In Production…

Building on the early success of Cottage Country, Ottawa, Canada-based Turner Thompson Entertainment is moving on to a wide variety of programming. The current slate ranges from war correspondents to furniture runways.
December 13, 2000

Since the debut of Ottawa, Canada-based prodco Turner Thompson Entertainment two years ago, co-founders Craig Thompson and Joe Turner have been hard at work building a reputation for their company at home and abroad. The successes of series such as Cottage Country and Grey Wolf Wilderness Adventures (both currently airing on Canada’s Outdoor Life Network) have helped open doors, and they are now busy developing and producing a variety of factual program.

Showrooms’ to the Trade Only is a one-hour special for Canada’s Home & Garden Television about furniture shows around the world. According to Thompson, the idea is to show consumers the 95% of home furnishings and accessories that they wouldn’t normally see at their local furniture stores. ‘It’s like home furnishings meets high fashion. If you picture [shows like] Fashion File or Fashion Television, this is the same kind of formula but applied to furniture.’

Thompson says that along with licensee HGTV, the Canadian furniture industry has kicked in financing for the program. Although TTE is currently producing only one hour, Thompson says he hopes to turn Showrooms into a 6 x 1-hour series. Shooting begins in April for a September 2001 delivery. The budget is around US$92,000.

Dispatches from the Front is the story of Matthew Halton, one of Canada’s great war correspondents from WWII. Halton, a CBC reporter, was one of the first correspondents to use the actual sounds of war and battle in his reports. ‘Before that it was very theatrical,’ Thompson notes.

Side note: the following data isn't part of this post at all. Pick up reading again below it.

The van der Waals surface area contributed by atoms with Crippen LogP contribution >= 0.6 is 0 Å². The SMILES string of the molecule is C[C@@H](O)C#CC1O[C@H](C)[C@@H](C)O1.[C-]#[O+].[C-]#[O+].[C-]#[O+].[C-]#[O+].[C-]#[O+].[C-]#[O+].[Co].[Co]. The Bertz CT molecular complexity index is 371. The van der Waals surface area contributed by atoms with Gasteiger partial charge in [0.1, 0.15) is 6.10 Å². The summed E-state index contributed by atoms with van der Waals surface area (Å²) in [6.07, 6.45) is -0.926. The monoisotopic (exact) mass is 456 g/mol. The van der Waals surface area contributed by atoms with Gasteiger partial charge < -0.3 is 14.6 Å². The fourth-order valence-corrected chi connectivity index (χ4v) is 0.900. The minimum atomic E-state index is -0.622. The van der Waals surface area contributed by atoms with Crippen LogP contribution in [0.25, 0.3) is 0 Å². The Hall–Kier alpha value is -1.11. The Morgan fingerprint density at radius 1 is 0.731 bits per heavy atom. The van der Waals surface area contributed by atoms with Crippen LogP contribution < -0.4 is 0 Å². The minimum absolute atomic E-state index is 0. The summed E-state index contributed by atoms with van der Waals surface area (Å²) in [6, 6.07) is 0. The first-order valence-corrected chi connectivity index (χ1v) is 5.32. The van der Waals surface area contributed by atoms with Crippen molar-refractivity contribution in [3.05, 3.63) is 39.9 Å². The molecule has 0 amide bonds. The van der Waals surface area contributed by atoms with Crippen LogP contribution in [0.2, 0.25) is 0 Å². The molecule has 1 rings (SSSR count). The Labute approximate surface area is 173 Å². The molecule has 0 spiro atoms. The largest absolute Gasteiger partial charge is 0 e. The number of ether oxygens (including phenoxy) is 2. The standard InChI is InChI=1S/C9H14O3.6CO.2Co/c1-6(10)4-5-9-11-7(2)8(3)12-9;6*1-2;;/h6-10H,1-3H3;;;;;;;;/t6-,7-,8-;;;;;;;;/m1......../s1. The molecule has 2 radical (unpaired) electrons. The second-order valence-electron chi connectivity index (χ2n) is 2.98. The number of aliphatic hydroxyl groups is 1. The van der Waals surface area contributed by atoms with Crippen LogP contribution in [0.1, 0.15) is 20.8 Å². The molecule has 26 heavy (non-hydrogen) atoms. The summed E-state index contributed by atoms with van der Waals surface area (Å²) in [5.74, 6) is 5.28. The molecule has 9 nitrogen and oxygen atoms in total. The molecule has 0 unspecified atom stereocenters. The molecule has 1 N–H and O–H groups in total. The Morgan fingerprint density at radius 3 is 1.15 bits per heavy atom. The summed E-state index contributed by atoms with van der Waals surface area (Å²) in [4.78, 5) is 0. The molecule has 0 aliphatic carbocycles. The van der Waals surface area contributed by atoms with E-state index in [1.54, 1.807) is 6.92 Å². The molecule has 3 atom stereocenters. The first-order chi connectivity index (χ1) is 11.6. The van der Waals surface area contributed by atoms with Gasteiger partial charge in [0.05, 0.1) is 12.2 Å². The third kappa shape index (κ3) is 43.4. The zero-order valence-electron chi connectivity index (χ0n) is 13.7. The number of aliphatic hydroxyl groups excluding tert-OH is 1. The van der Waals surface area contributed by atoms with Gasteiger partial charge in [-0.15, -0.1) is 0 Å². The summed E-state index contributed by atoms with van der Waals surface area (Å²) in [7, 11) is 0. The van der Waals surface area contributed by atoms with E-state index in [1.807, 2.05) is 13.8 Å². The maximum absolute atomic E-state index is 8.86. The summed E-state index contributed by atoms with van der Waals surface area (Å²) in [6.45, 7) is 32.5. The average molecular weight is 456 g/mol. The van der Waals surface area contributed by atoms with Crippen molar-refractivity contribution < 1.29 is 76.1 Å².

Canada’s History Television has already signed on for the one-hour special. Like Showrooms, Thompson is hoping to turn Dispatches into a 6 x 1-hour series, each episode on a different war correspondent. In his opinion, it offers a new way of telling the stories of the Second World War. Thompson says several history broadcasters, including the History Channel in the U.K., expressed strong interest in Dispatches at MIPCOM, though they’re waiting to see the first hour. Budgeted at around US$98,000, TTE’s first historical doc has a June 2001 delivery date.

In a completely different vein, King of the Q is a 13 x 30-minute food/adventure series in which Ted Reader, the chef from Cottage Country, explores the culture and food of Jamaica. Thompson explains the inspiration for the series: ‘Most people think of the Caribbean as the place to go to sun yourself. But as more and more people shift away from sunbathing, they’re looking for other reasons to go – Jamaica has an incredible history of food, with jerk chicken and spices and rum, etcetera.’

Partnerships with Air Transat and the Jamaican tourism board are helping fund the series, and Canadian broadcaster CTV has also signed on. Thompson says he is currently seeking second window for the US$330,000 series. Always looking to the future, Thompson hopes to produce similar series based on the other Caribbean islands. TTE will deliver King of the Q in September.

In development at TTE is Planet Canada, an action-oriented series shot on DV about young Canadian expatriates and their exploits in different countries; and Cities of the Dead, travel investigative series about the secrets and mysteries of graveyards. No broadcasters have yet signed for either series.

About The Author